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Policy Sandra Booth

Policy Briefing – March, 2019

In National Apprenticeships Week, Robert Halfron MP, Chair of the Education Select Committee, says GCSEs are pointless and should be scrapped. Questioning the continued relevance of GSCEs, he’s suggesting a broader curriculum including a mix of arts subjects. The Department for Education continued to defend GCSEs as “gold standard” exams. Elsewhere, the sustainable future of journalism, on-line ethics, how best to manage information flows, immersive technology and social media access for young people, were the subject of a Select Committee and the DCMS Cairncross Review. Ministers visited Silicon Valley to discuss better regulation with major social media and content providers who have joined the debate. UKRI announce a £200m project to create 16 new Centres for Doctoral Training and 1000 new research posts in Artificial Intelligence. HESA announce a review of HEBCIS.

Labour party confirm they see education as a public and societal good, would reintroduce maintenance grants, abolish fees and pledge to overhaul the OfS. Shadow Education Secretary Angela Rayner outlined plans for reforming higher education in a speech at the University and Colleges Union annual conference, calling for an end to ‘the failed free market in higher education’ and proposing a different role for the regulator with powers to intervene on pay and academic diversity and on preventing financial collapse. College Chiefs warn FE is underfunded compared to HE and that T levels will operate at a loss without more funding.

Whilst the main parties disagree on the kind of higher education ideology and system we want; either market driven, competitive or socially driven and community-based, ‘Place’ remains an important concept in education provision and has been recognised as such by the number of universities signing Civic Agreements. Over thirty universities have reaffirmed their commitment to their local communities by pledging to put the economy and quality of life in their local towns and cities at the top of their priorities. The Commission calls for £500m to fund the civic mission of universities and for an additional £120m to be added to the Strategic Places development fund.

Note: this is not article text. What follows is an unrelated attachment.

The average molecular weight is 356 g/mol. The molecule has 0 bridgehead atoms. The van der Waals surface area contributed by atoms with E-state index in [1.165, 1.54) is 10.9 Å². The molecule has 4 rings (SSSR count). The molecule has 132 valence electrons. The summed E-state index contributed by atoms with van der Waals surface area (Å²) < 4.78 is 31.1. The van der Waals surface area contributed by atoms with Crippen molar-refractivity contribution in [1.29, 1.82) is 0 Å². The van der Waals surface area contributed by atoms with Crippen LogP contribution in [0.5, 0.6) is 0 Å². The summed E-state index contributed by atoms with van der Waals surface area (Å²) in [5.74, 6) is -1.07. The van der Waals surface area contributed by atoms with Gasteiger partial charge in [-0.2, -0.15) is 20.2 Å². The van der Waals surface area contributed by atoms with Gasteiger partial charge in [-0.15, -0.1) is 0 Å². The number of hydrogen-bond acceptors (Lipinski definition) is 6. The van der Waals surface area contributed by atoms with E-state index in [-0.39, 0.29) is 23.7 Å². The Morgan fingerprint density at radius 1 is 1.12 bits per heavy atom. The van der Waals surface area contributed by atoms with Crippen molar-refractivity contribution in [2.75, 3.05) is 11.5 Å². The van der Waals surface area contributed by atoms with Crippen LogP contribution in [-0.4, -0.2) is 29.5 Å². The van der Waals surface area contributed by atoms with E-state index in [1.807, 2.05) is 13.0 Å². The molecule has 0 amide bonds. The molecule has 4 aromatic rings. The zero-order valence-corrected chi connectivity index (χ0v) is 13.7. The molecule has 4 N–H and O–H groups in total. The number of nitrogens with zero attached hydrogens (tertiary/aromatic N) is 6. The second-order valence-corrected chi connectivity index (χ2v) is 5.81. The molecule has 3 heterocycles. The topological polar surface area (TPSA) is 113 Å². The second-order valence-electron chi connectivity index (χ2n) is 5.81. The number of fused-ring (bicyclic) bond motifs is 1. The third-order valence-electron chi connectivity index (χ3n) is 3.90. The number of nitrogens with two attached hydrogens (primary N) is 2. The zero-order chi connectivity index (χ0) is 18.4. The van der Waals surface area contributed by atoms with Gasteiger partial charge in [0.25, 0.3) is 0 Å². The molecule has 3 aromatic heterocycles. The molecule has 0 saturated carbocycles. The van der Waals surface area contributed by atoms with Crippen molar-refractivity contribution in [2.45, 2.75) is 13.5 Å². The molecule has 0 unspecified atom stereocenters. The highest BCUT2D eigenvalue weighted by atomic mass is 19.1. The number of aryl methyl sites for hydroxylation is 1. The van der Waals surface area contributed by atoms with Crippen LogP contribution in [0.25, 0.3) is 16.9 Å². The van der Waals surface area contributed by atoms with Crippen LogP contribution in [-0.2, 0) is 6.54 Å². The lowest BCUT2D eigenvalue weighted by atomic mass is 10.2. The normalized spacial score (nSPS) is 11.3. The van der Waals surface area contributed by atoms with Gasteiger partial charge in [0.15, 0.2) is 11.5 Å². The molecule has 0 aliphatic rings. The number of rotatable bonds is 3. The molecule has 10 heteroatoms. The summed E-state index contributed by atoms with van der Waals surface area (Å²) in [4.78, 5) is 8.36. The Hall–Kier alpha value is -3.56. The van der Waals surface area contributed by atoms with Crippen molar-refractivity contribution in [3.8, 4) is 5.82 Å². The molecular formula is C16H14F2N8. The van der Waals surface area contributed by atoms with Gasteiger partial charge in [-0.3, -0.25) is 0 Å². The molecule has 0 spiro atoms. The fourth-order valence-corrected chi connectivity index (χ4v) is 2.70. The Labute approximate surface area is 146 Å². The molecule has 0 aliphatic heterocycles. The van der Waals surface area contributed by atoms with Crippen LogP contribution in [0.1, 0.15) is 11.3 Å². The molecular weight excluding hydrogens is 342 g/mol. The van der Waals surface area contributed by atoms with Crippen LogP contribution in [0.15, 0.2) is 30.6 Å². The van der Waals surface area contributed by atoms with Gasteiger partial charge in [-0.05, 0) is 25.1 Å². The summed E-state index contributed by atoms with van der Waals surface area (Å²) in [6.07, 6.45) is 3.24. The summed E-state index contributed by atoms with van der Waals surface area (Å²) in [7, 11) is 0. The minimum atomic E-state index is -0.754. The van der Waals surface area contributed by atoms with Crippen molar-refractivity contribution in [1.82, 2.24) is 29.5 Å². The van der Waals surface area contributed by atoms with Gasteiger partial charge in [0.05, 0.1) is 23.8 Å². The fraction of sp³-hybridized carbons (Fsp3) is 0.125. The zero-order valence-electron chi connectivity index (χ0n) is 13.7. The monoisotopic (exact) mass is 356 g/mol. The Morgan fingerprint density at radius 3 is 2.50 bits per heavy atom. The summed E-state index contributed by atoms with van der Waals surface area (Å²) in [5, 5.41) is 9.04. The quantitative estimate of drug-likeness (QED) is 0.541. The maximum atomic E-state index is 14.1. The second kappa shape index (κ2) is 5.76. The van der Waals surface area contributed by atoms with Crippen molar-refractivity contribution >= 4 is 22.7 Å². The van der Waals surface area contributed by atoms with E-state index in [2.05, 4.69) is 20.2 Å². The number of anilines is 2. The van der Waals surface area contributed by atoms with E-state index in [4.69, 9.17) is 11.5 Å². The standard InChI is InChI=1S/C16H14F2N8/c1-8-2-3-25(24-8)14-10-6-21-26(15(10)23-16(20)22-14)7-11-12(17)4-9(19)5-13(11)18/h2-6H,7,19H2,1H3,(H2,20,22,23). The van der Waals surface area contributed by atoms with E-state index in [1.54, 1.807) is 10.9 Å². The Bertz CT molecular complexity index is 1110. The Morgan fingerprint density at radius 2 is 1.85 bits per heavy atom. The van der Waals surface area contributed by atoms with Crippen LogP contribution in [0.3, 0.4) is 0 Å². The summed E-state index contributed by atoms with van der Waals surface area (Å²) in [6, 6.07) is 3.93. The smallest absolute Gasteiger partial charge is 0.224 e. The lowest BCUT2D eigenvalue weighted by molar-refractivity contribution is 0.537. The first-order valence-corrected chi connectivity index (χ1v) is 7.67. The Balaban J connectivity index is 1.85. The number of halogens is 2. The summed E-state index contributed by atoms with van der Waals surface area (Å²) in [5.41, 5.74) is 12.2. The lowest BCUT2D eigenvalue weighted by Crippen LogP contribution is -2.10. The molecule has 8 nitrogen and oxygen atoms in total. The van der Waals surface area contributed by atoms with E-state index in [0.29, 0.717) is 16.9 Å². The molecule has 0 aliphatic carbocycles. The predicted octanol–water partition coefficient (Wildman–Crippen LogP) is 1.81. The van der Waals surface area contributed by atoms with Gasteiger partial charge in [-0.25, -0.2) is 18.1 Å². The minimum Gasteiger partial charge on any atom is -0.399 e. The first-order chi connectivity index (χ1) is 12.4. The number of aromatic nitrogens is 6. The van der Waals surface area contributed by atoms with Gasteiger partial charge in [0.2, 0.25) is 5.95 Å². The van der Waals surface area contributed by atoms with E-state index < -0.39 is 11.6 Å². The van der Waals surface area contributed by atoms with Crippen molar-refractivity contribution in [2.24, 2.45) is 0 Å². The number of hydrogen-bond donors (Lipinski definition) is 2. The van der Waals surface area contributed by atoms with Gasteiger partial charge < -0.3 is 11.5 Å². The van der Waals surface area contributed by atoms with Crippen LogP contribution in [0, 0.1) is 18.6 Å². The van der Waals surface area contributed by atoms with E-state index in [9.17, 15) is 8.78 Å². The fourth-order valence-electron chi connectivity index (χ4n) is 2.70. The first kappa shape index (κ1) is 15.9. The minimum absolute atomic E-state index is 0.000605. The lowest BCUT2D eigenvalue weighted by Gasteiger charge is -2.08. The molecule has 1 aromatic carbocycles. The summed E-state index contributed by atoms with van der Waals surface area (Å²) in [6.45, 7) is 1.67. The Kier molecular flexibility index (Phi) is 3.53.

The Future for TEF

Universities UK (UUK) and the Russell Group call on the government to reconsider plans for TEF subject-level assessment following the challenges arising from the pilots in around 50 universities. UUK believes plans for subject-level TEF should not proceed until the limitations of the methodology, its resource burden, and whether it delivers any value or contribution to student decision-making, have been fully considered.

The Report finds the TEF definition of excellence is weighted heavily towards final employment outcomes, without full consideration of a student’s overall study experience and the wider benefits of teaching and learning for students, society, citizens, communities and cultural capital.
The Response also suggests awareness of the TEF is low among students, is complicated to understand and is not used effectively to aid decision-making.
Subject-level TEF could cost close to £250,000 per university to administer and, many argue, will still not tell us much about the quality of teaching. Meanwhile the Royal Statistical Society has written to the DfE outlining their major concerns with the statistical validity of TEF.
CHEAD’s response highlighted the difficulties in focusing on teaching intensity and the importance of independent practice time alongside contact time.

Fees

The Augur review has been pushed back to May.

The Russell Group and several charities who have suggested that institutions may have to offer fewer university places if tuition fees are cut and there is no additional government funding. The CBI said a cut in tuition fees would be a gross abrogation of responsibility. The Institute for Fiscal Studies has provided its outlook for the 2019 Spending Review outlining continued cuts for unprotected areas in 2020-21.

Education Minister Damian Hinds MP and DfE highlighted both Creativity and Performing as essential foundations for character building. DfE want every child to build up their character and resilience by having access to a variety of activities to stretch and challenge themselves. However, there are no bursaries available for Initial Teacher Education for Art and Design. OFSTED will also be tasked to evaluate a “broad and balanced” curriculum as part of the new inspection framework.

https://mailchi.mp/a5ec71373d3b/policy-briefing-march-2019?e=[UNIQID]